Tag Archives: risk

Human Rights and Global Climate Change (S. Caney)

Author(s)

Simon Caney

Keywords

human rights, fossil fuels, injustice, cosmopolitanism,  climate change, risk, uncertainty, protection, morality, time, temporal

Abstract

Is it possible and desirable to translate the basic principles underlying cosmopolitanism as a moral standard into effective global institutions. Will the ideals of inclusiveness and equal moral concern for all survive the marriage between cosmopolitanism and institutional power? What are the effects of such bureaucratisation of cosmopolitan ideals? This volume examines the strained relationship between cosmopolitanism as a moral standard and the legal institutions in which cosmopolitan norms and principles are to be implemented. Five areas of global concern are analysed: environmental protection, economic regulation, peace and security, the fight against international crimes and migration.

In this paper, the author argues that climate change jeopardizes a number of fundamental human rights.

Citation

Simon Caney, ‘Human Rights and Global Climate Change’ in: Ronald Pierik and Wouter Werner eds., Cosmopolitanism in Context: Perspectives from International Law and Political Theory (Cambridge University Press, 2010)

Paper

‘Human Rights and Global Climate Change’ in Cosmopolitanism in Context: Perspectives from International Law and Political Theory

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Environmental migration & cities in the context of global environmental change (S.B. Adamo)

Author

Susana B. Adamo

Keywords

Environment, environmental migration, cities, migration inflows, GEC impacts, risk, secondary migration, displacement

Abstract

There is a renewed interest in environmental migration and displacement that is fueled by concerns about the impacts of global environmental change on human populations. Regardless on-going debates about magnitudes and definitions, recent research on the topic shows a complex picture where environmental events are rarely the only drivers, several factors — among them the characteristics of the event and the degree of vulnerability — influence the outcome, and different types of mobility can be distinguished. Within this framework and in the context of global processes, research on the interactions among cities, environmental migration and GEC present two interrelated perspectives. On the one hand, cities are increasingly exposed to the impacts of GEC events, which can trigger environmental migration to other regions. On the other hand, they are the most common destinations of migration inflows, and environmental change outside of cities can exacerbate the influx of migrants to cities. The case of New Orleans and Hurricane Katrina dramatically illustrates these issues, highlighting the policy and governance dimensions.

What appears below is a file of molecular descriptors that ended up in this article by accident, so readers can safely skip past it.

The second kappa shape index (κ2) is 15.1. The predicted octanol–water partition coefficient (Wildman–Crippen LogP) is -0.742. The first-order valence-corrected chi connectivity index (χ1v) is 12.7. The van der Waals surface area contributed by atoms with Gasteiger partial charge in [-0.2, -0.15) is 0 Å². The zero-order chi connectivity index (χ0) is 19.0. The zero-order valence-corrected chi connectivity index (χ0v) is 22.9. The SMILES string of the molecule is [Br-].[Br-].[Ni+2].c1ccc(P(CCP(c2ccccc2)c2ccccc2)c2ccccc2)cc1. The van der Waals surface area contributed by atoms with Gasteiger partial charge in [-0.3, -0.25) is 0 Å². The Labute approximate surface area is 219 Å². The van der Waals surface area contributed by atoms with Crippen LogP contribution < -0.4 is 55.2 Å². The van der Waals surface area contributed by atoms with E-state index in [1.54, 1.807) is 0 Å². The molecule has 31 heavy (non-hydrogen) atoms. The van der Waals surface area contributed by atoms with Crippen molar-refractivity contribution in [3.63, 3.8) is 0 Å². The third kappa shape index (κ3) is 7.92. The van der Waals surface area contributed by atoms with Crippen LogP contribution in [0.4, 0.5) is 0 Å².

Citation

(2010) Current Opinion in Environmental Sustainability 2(3), 161–165

Paper

Environmental migration and cities in the context of global environmental change

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Anchoring Homes, UN-HABITAT’s People’s Process in Aceh & Nias after the Tsunami (UN-HABITAT/UNDP)

Author(s)

UN-HABITAT/UNDP

Keywords

Participation, Natural disasters, Risk, Adaptation, Mitigation

Abstract

Rebuilding personal and collective confidences through a participatory process takes time, especially amidst the massive personal tragedy of lost loved ones, personal assets and livelihoods. This photo and film documentation is testimony of all that we have all learned during the past two years. As a testimony, we hope it can be an inspiring tool for any person or institution overcoming a future disaster.

Citation

UN-HABITAT/UNDP, Anchoring Homes, UN-HABITAT’s People’s Process in Aceh and Nias after the Tsunami(UN-HABITAT/UNDP, 2007)

Report

Anchoring Homes, UN-HABITAT’s People’s Process in Aceh and Nias after the Tsunami

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The regulatory challenge of animal cloning for food – the risks of risk regulation in the European Union (M. Weimer)

Author

Maria Weimer

Keywords

Food, European Union, Science, Cloning, EU law, Ethics, Food, Genetically modified organisms, Regulation, Risk;, Scientific uncertainty, United States

Abstract

Examines the debate in the EU on the appropriate regulatory response to the marketing of food produced from cloned animals, a practice on the verge of commercialisation in the global food market, particularly in the US. Reviews the current state of political, scientific and public opinion in the EU on the ethics and safety of animal cloning. Discusses the European Commission’s proposed reforms to Regulation 258/97 (Novel Foods Regulation) to extend its scope to food products from cloned animals. Considers the likelihood that this regulation will prove as controversial as the EU response to genetically modified organisms.

Citation

(2010) 1(1) European Journal of Risk Regulation 31-39

Paper

The regulatory challenge of animal cloning for food – the risks of risk regulation in the European Union

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